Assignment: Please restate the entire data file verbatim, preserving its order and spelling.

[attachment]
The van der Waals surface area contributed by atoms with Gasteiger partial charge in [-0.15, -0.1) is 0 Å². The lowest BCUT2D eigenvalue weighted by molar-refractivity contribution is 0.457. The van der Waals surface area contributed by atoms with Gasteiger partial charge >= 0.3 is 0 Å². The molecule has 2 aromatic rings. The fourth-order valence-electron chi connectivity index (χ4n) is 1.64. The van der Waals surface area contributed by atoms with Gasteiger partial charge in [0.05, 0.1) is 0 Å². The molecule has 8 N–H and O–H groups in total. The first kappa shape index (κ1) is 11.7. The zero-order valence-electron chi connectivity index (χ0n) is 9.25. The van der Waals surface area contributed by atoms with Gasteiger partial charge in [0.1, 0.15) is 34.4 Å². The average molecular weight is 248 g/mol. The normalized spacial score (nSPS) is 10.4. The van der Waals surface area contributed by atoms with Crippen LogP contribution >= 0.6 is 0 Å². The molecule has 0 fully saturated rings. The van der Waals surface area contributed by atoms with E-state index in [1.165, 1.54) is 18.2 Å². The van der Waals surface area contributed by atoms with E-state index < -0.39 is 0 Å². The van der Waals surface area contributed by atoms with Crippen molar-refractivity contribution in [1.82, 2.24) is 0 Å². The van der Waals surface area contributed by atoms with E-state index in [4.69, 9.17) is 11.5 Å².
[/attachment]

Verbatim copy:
The van der Waals surface area contributed by atoms with Gasteiger partial charge in [-0.15, -0.1) is 0 Å². The lowest BCUT2D eigenvalue weighted by molar-refractivity contribution is 0.457. The van der Waals surface area contributed by atoms with Gasteiger partial charge >= 0.3 is 0 Å². The molecule has 2 aromatic rings. The fourth-order valence-electron chi connectivity index (χ4n) is 1.64. The van der Waals surface area contributed by atoms with Gasteiger partial charge in [0.05, 0.1) is 0 Å². The molecule has 8 N–H and O–H groups in total. The first kappa shape index (κ1) is 11.7. The zero-order valence-electron chi connectivity index (χ0n) is 9.25. The van der Waals surface area contributed by atoms with Gasteiger partial charge in [0.1, 0.15) is 34.4 Å². The average molecular weight is 248 g/mol. The normalized spacial score (nSPS) is 10.4. The van der Waals surface area contributed by atoms with Crippen LogP contribution >= 0.6 is 0 Å². The molecule has 0 fully saturated rings. The van der Waals surface area contributed by atoms with E-state index in [1.165, 1.54) is 18.2 Å². The van der Waals surface area contributed by atoms with E-state index < -0.39 is 0 Å². The van der Waals surface area contributed by atoms with Crippen molar-refractivity contribution in [1.82, 2.24) is 0 Å². The van der Waals surface area contributed by atoms with E-state index in [4.69, 9.17) is 11.5 Å².